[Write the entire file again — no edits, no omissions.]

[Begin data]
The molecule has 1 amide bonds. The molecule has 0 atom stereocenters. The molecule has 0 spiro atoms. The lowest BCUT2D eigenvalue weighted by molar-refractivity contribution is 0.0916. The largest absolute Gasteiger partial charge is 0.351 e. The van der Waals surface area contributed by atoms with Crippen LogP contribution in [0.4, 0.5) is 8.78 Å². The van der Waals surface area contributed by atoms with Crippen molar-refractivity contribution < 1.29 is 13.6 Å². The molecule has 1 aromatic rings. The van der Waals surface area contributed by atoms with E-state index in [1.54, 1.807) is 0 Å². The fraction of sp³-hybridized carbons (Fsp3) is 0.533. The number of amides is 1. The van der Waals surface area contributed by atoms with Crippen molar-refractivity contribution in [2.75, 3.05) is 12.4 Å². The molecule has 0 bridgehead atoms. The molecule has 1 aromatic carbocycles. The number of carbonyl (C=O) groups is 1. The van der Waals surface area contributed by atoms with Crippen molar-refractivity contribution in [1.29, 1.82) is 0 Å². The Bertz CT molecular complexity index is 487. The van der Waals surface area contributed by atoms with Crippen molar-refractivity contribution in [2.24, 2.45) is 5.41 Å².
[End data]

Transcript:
The molecule has 1 amide bonds. The molecule has 0 atom stereocenters. The molecule has 0 spiro atoms. The lowest BCUT2D eigenvalue weighted by molar-refractivity contribution is 0.0916. The largest absolute Gasteiger partial charge is 0.351 e. The van der Waals surface area contributed by atoms with Crippen LogP contribution in [0.4, 0.5) is 8.78 Å². The van der Waals surface area contributed by atoms with Crippen molar-refractivity contribution < 1.29 is 13.6 Å². The molecule has 1 aromatic rings. The van der Waals surface area contributed by atoms with E-state index in [1.54, 1.807) is 0 Å². The fraction of sp³-hybridized carbons (Fsp3) is 0.533. The number of amides is 1. The van der Waals surface area contributed by atoms with Crippen molar-refractivity contribution in [2.75, 3.05) is 12.4 Å². The molecule has 0 bridgehead atoms. The molecule has 1 aromatic carbocycles. The number of carbonyl (C=O) groups is 1. The van der Waals surface area contributed by atoms with Crippen molar-refractivity contribution in [1.29, 1.82) is 0 Å². The Bertz CT molecular complexity index is 487. The van der Waals surface area contributed by atoms with Crippen molar-refractivity contribution in [2.24, 2.45) is 5.41 Å².